U.S. to step up arrests, deportation of undocumented immigrants

Responding to a surge of Central Americans coming to the U.S. in recent years, the Department of Homeland Security has planned a month of raids on immigrants found to have crossed the southwest border illegally. Reuters reporter Julia Edwards, who broke the story this week, joins Alison Stewart in New York to discuss.

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    In the coming weeks, the Department of Homeland Security is planning to step up the arrest and deportation of undocumented immigrants whose asylum claims have been denied. Many asylum seekers said they had fled violence in Central America. The deportations will most immediately affect some 50,000 migrants arrested crossing the southwest U.S. border between last October and this March.

    "Reuters" reporter Julia Edwards, who covers homeland security, broke the story this week, and she joins me now from Washington to discuss it. Julia, these raids are coming in response to a surge of people coming from Central America. Who's coming and why the surge?


    So, we know that women and children, some traveling together, some children traveling without a guardian have been coming up from the three countries in Central America they call the "Northern Triangle." That would be Guatemala, El Salvador and Honduras. They're escaping poverty. There has been extreme drought in that region this year and they're also escaping violence. There are drug cartels who have really made living conditions very poor in these places.

    And so, since 2014, we really began to see a surge of people coming across the border, up through Mexico taking very dangerous journeys, often paying human smugglers exorbitant prices just to get them across the border. But we saw a bit of a dip in 2015. The Department of Homeland Security thought that they had more or less gotten this problem under control by trying to get the message back to Central America that illegal immigrants could not stay in the United States.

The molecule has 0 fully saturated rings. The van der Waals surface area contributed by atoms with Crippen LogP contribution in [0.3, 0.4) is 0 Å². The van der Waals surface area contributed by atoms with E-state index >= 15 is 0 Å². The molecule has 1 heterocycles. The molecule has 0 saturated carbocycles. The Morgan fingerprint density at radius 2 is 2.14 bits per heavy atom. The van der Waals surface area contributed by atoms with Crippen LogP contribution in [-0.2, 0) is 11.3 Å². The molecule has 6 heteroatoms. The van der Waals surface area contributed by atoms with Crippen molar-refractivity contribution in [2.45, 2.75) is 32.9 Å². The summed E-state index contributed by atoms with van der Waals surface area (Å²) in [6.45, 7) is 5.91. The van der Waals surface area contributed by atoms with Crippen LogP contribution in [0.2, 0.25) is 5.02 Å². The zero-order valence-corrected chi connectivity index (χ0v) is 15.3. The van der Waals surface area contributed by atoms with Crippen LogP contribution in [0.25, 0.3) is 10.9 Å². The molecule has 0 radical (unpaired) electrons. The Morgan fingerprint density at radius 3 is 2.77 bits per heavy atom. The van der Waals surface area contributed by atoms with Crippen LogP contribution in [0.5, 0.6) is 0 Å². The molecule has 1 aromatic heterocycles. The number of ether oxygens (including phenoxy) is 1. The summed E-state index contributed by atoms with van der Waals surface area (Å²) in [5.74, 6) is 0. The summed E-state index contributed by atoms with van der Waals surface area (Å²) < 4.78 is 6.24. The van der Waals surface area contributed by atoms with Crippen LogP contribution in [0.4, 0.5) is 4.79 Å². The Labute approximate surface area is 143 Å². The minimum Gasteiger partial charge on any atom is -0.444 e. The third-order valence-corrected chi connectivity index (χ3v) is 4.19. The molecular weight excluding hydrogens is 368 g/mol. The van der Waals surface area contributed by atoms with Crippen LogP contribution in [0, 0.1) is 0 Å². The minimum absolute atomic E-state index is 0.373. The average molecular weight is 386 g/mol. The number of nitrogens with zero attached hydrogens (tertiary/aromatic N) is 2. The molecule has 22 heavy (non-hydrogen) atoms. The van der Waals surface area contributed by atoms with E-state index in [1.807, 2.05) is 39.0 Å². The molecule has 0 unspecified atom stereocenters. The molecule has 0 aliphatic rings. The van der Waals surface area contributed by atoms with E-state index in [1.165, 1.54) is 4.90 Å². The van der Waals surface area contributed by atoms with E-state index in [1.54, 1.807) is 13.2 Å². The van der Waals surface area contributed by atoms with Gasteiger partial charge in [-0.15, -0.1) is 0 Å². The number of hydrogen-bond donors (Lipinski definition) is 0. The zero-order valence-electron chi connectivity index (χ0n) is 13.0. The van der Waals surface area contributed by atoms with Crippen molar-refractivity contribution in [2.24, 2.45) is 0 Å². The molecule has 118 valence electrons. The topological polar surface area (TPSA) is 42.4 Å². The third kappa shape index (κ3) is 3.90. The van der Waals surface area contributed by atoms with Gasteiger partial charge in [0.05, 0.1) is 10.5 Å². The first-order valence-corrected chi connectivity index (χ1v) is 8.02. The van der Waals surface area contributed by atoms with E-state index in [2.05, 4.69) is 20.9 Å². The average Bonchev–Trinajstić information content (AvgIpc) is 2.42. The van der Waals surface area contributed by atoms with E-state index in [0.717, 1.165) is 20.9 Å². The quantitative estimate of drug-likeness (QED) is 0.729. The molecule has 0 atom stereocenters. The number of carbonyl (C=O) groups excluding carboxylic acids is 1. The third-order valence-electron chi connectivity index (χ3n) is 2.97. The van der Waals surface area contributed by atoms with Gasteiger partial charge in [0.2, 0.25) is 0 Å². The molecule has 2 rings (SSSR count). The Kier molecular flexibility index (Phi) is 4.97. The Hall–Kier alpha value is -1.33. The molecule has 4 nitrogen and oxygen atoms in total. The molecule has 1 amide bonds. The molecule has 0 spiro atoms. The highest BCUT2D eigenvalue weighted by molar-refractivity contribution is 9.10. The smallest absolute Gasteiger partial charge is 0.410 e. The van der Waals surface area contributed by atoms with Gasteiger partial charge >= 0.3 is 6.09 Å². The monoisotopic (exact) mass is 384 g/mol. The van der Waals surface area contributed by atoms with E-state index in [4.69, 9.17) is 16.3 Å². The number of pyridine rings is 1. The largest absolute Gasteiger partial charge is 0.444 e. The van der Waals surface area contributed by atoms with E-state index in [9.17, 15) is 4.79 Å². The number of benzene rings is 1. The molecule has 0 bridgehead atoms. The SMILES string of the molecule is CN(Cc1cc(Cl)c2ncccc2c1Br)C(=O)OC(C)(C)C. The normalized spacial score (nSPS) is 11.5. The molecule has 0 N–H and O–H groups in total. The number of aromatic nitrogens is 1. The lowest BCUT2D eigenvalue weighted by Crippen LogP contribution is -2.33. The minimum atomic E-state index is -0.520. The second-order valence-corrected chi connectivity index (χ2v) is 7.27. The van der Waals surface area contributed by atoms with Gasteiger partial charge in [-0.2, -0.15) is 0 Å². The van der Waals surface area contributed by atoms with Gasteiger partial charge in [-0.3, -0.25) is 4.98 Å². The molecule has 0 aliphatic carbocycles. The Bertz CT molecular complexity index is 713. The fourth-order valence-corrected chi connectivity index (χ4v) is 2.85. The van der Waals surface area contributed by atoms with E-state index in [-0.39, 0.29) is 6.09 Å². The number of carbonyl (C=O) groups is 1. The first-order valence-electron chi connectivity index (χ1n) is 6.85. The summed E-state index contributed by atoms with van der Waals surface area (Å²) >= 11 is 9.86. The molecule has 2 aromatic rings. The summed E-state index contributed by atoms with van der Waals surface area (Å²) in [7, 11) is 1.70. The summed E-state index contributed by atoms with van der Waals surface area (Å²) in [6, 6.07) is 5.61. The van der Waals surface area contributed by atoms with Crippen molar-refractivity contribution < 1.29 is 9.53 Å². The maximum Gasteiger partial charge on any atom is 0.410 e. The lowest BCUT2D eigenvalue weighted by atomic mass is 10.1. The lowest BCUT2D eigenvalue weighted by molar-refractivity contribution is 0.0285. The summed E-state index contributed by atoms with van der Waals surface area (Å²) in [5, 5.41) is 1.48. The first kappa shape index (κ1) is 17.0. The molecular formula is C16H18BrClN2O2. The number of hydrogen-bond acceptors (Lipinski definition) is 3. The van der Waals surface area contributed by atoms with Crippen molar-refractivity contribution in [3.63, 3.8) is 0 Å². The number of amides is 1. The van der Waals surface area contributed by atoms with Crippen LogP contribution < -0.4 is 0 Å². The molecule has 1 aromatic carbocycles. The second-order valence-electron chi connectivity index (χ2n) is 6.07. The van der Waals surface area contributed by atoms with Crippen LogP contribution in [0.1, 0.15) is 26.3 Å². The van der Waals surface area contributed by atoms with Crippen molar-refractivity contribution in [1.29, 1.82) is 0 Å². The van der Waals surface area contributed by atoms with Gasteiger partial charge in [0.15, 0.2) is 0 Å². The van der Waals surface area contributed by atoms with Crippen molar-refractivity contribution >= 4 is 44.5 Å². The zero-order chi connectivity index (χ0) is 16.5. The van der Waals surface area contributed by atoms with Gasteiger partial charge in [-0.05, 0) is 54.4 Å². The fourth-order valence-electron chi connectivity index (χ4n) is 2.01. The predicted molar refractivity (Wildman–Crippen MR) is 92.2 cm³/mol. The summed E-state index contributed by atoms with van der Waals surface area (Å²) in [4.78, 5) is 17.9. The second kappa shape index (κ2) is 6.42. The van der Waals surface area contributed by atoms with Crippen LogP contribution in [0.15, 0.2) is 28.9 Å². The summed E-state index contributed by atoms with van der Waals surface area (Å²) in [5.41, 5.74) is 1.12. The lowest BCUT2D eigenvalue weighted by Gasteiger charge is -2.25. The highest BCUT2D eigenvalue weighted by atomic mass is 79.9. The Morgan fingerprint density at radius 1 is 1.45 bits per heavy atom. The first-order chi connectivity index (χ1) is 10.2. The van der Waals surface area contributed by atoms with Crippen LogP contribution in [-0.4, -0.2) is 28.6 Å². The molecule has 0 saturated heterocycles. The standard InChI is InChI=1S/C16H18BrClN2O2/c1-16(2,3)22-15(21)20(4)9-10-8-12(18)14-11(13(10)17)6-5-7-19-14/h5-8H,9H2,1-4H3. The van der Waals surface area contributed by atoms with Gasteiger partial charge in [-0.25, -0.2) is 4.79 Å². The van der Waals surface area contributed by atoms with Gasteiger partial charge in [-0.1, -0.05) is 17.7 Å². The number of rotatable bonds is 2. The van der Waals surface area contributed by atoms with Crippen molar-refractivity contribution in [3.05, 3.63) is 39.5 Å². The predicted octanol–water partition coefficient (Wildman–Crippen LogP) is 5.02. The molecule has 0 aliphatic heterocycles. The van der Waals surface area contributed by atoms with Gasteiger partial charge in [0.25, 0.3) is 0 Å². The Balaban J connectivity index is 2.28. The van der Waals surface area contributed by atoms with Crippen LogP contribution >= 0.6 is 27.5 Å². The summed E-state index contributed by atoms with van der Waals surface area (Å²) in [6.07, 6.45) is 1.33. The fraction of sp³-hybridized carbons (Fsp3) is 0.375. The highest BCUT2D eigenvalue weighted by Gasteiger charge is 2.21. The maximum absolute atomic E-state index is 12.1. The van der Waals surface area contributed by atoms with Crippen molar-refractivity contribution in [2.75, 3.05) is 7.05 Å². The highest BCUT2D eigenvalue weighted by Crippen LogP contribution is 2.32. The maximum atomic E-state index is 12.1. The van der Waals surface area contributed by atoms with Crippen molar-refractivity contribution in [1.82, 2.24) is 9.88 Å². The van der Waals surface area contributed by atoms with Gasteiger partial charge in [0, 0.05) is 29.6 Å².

However, at the end of last year and coming up until about last March, the latest numbers we have available, there's actually been a surge again.


    There were raids like this in January. So, these raids that are going to happen in the incomes month or so — allegedly going to happen in the incomes month or so — how are they expected to be different?


    So, the raids in January were just over two days — January 2nd and 3rd and they focused on three states. That was Texas, Georgia, and North Carolina. These raids are to take place over a 30-day period nationwide, and a document that went out to the field offices, it explained to each enforcement field office to go ahead and take inventory of who was in their field, who had already gotten a final order of deportation.

    And that's a point that the White House is really trying to drive home as well, is that these are people who have actually gone through the court system. Their cases have been heard. They were not granted asylum and a judge has ordered them to have deportation. In January, it was 121 women and children who were arrested. This time, we're likely to see many more than that.


    Once people are apprehended, where do they go? How long is the process?


    We know that in January, when ICE agents came to the doors of these families often in the early morning hours, arrested them, they brought them to detention facilities. There is one — very notable one in Dilley, Texas, where women and children were kept where they could be processed. There was a bit of back-and-forth that goes on there while they're at the detention facility. If they are approved, they will then be put on planes and deported back.


    The two candidates reasoning for the Democratic ticket have criticized the Obama's administration strategy here. How does the administration defend it?


    The White House spokesman Josh Earnest yesterday was asked about, how do you defend this policy? What he stuck to is it is in the president's authorities to deport people who are recently arrival, and in this case, that's people who have arrived after January 1st, 2014.

    That date is important because, of course, we saw a surge start around 2014. And at the same time that Obama laid out his immigration executive action in November of 2014, we saw that there was another caveat to that, that while he was going to protect some people from deportation, there were other people who were priorities for deportations, and that was criminal aliens and also new arrivals.

    It's sort of also the strategy of we can't deport everyone who's here, that's 11 million people. But we want to try to increase our borders and send a message that: no, you cannot come to the United States illegally and expect to stay.


    Julia Edwards from "Reuters," thank you for sharing your reporting.


    Thank you.

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